Large-scale shopping malls are prevalent throughout Wuhan, selling home appliances, food, books, as well as various styles of clothes. The quality is usually pretty good, and reasonably priced, about what you would expect in Europe. The New World Department Store is by far one of the largest malls, with two 60-storey buildings, spread over several blocks, the department stores offers a huge range of Chinese brands and a large selection of everything from wine to furniture.

The Wuhan International Plaza Shopping Center is another large mall, but with more international and designer brands, and is therefore much more expensive. Like other malls, it is inappropriate to haggle here, so be prepared to spend some money. Brands are also usually more expensive, so unless you absolutely need something, it would be wise to get it back home.

For a less authentic Chinese experience, head to Tian di Plaza, where there are boutique shops and cafés surrounding a central plaza. An enjoyable place to sit and relax, though very reminiscent of a Western city, with pre-historic trees and old colonial buildings.


The options for budget lodging in Wuhan are limited with only a few hostels to choose from. Located in the ‘HangZang Zao’ Culture and Art zone, the Wuhan Bingo Hostel HYM offers private rooms from $ 10 USD a night. They have free Wi-Fi, laundry facilities, as well as a bar, restaurant and outdoor terrace.
There are however an abundance of options if you are happy to spend significantly more money. The PuYu Hotel and Spa, has three restaurants, with a combination of Chinese and international cuisine, free breakfast and a swimming pool and spa. It has received excellent ratings, the staff are outstanding, and it has all the amenities of a top-class Western hotel. For $ 178 USD a night in October, you can get a Deluxe King Room.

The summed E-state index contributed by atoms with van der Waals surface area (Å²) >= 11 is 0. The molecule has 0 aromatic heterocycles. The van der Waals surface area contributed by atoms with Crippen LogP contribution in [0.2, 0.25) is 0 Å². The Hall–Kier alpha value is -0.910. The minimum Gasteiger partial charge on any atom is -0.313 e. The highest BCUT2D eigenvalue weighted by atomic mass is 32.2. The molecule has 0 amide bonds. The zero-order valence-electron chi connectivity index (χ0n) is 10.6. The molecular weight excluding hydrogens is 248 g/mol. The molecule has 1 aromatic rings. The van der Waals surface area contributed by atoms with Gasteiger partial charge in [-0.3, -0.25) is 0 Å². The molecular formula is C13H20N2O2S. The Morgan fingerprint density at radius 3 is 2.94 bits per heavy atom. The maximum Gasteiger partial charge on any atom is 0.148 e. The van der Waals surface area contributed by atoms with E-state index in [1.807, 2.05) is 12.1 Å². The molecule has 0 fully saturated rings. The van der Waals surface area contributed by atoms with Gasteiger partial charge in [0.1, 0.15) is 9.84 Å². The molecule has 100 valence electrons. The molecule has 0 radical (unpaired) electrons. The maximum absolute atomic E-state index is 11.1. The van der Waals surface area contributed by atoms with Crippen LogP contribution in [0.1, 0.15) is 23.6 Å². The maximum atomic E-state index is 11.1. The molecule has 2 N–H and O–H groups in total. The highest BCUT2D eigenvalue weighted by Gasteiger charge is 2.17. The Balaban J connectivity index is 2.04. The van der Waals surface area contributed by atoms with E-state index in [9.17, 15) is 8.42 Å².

The Ramada Plaza Wuhan, is $ 77 USD a night, with many of the amenities of a 4-star hotel. There is a swimming pool, a restaurant and bar as well as high speed internet. Located in the Haikou (Wikipedia Article) District near to a number of attractions including the Temple of the Dragon King.




Getting There

Although located pretty much in the middle of mainland China, Wuhan is surprisingly easy to get to, with international and national connections. The Tianhe International Airport takes twenty minutes to the center of the city, and departures are coordinated with the arrival of planes. The bus should cost you around 17 CNYfor Hankou, and 32 CNY for Wuchang; a taxi is considerably more at around 100 CNY.

Wuhan is also easily accessible by train, with direct services to Beijing, Shanghai, Guangzhou, Xian and Chengdu, among others. There are currently three train stations, so ask the hostel before you depart which one makes the most sense and has the shortest time to your destination. The new G trains mean that travel time between Wuhan and Guangzhou is now only four hours.
Situated at the north of the Yangtze River, you can also arrive in Wuhan by ship, and ferry trips are available to a number of cities including Shanghai, Chongqing as well as too the Three Gorges, and other cities located on the Yangtze.

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Author: hannahbarkan. Last updated: Oct 03, 2014

Pictures of Wuhan

Wuhan. Photo by unknown

Reed & Wuhan 2nd Bridge along the Yangze Rive - Wuhan
Reed & Wuhan 2nd Bridge along the Yangze Rive - Photo by KevC-6

JianghanLu, Wuhan - Wuhan
JianghanLu, Wuhan - Photo by Hérésie

Wuhan 2013-250 - Wuhan
Wuhan 2013-250 - Photo by Sean Maynard

Wu Han Tian Di by Ben Wood Studio Shanghai - Wuhan
Wu Han Tian Di by Ben Wood Studio Shanghai - Wuhan. Photo by Charlie Xia

IMAG0030 - Wuhan
IMAG0030 - Wuhan. Photo by simplethrill

Wuhan. Photo by wysiwyg5

Wuhan. Photo by unknown

Wuhan. Photo by unknown